"be'fonov" hints at Ya'akov, says R. Bachye - as the Pasuk writes in Tehilim (24:6) "Those who seek your face Ya'akov forever", "be'chocho" at Yitzchak - whose Midah was 'might'; whereas "godol" hints at Avraham - whose Midah is often described as 'godol' (which in turn, hints at the attribute of Chesed, which it often accompanies).
And the Torah begins with Ya'akov, the author explains, because as the 'third thread', he was the greatest of the Avos (as well as for Kabalistic reasons). Indeed, we also find Ya'akov mentioned first in the Pasuk in Bechukosai "And I will remember My covenant with Ya'akov … " (26:42).
In any event, we see that Yisrael left Egypt on the merit of the three Avos.
Tradition v Knowledge
"And you shall know today and take to heart, that Hashem He is G-d in the Heaven above … " (5:39).
This incorporates two Mitzvos; One, to know about G-d through tradition; the other, which is the one that the author is discussing at this point, is to get to know Him through one's own understanding. It is not enough to know G-d by means of what one has been taught; one also needs to work out with his own Seichel as to who He is by drawing from one's own source of knowledge and by reflecting about what one sees and hears, says R. Bachye. And he cites the example of Eliyahu ha'Navi, who, when at first a fierce wind passed in front of him, then an earthquake and then fire, he worked out with his own understanding that G-d was 'not in the wind, not in the earthquake and not in the fire', and concluded that He was in fact, in the faint, quiet Voice that followed them.
(We hope to write more about this point in Parshas Re'ei).
Hashem is Our G-d
"Listen Yisrael, Hashem is our G-d … " (6:4).
Throughout Seifer Devarim, R. Bachye observes, Moshe refers to G-d as "Hashem Elokecho" (in the second person singular). And the reason that he switches here to the first person plural ("Hashem Elokeinu"), he explains, is in order to include himself in this fundamental Mitzvah of 'Kabalas Ol Malchus Shamayim'.
Targum Yonasan however, attributes the change to the fact that this Pasuk was originally said by the sons of Ya'akov, who said it in unison when Ya'akov voiced a suspicion that they were guilty of Avodah-Zarah. And they of course, said "Hashem Elokeinu".
Why the Rasha Survives
"And He repays His enemies in their lifetime to make them perish" (9:10).
Unklus explains the Pasuk to mean that G-d rewards the Resha'im for the few good deeds that they performed in this world, in order to punish them in the world to come for the numerous evil that they perpetrated during their lifetime.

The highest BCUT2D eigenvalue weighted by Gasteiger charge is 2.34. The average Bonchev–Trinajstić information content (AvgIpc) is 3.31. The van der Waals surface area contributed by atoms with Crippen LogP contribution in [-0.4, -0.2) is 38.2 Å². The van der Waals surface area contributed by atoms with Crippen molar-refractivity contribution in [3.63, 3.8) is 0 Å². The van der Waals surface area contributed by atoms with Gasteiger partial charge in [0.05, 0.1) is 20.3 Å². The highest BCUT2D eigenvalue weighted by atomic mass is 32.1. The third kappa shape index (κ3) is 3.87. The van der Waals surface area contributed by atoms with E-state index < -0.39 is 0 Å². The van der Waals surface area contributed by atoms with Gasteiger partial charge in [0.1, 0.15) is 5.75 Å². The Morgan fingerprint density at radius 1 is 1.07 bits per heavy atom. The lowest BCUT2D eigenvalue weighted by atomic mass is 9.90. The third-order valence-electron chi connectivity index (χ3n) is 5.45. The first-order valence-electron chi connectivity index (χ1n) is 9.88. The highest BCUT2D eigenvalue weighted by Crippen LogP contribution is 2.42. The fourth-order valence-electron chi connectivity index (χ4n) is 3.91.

Because they fall under the category of Resha'im, R. Bachye explains, G-d rewards their bodies (which are less significant), in this temporary world, to ensure that they receive their just deserts with their Souls (which are more significant) in the everlasting world to come.
In fact, he points out, David ha'Melech taught us this very same lesson, when he wrote in Tehilim (92:7) "When the Resha'im flourish like grass, and all the doers of sin sprout forth, it is to destroy them forever and ever". And he compares them to grass and shoots, he explains, to stress that although they survive and even flourish, their successes are only short-term, and that like grass, they will soon whither and die.
As for the Tzadikim, he concludes, it is the exact opposite. G-d cleanses them by punishing them for their few sins in this world, to ensure that they arrive in the world to come totally purified, ready to receive their full reward for their many good deeds.
Citing the Medrash, the author gives three additional reasons as to why G-d allows Resha'im to survive: 1. To give them a chance to do Teshuvah; 2. Because they did a Mitzvah for which they deserve to be rewarded in this world; 3. Because Tzadikim are destined to come out from them (sometimes many generations later). For so we find with the wicked King … Achaz, whom G-d allowed to live, because he would give birth to the righteous Chizkiyahu ... Omon, who would father the great Ba'al-Teshuvah king, Yoshiyahu ha'Melech; and Shim'i ben Geira (whom David refused to punish for cursing him), because Mordechai was destined to descend from him.
A Time to Do
"And you shall observe the Mitzvos … which I command you today to do them" (7:11).
Commenting on the word "today", the Gemara in Eruvin (22a) explains "Today" to do them, but not "today" to receive the reward'; "Today" to do them and not tomorrow to do them'.
R. Bachye explains that G-d created two worlds, this world and the world to come. He created this world for the performance of Mitzvos, and not for the reward, and the world to come for the reward and not to perform the Mitzvos.
And that is what Sh'lomoh Hamelech hinted at when he wrote in Koheles (9:10) "For there are no deeds nor reckoning not knowledge not wisdom in the grave where you are going". In other words, if after death, a person wants to do a Mitzvah or to complete something that he did not manage to complete here, or to busy himself with any mundane matter that he left unfinished, he will not be able to do so, for 'on that day his plans all perish … '.
That being the case one should make sure to do all the good that one possibly can in this world, whilst one still has the means to accomplish it. And that is what the same Pasuk in Koheles means when it begins with the words "Whatever you have the strength to achieve, do it", before the time arrives that the ability to perform it is taken away from you.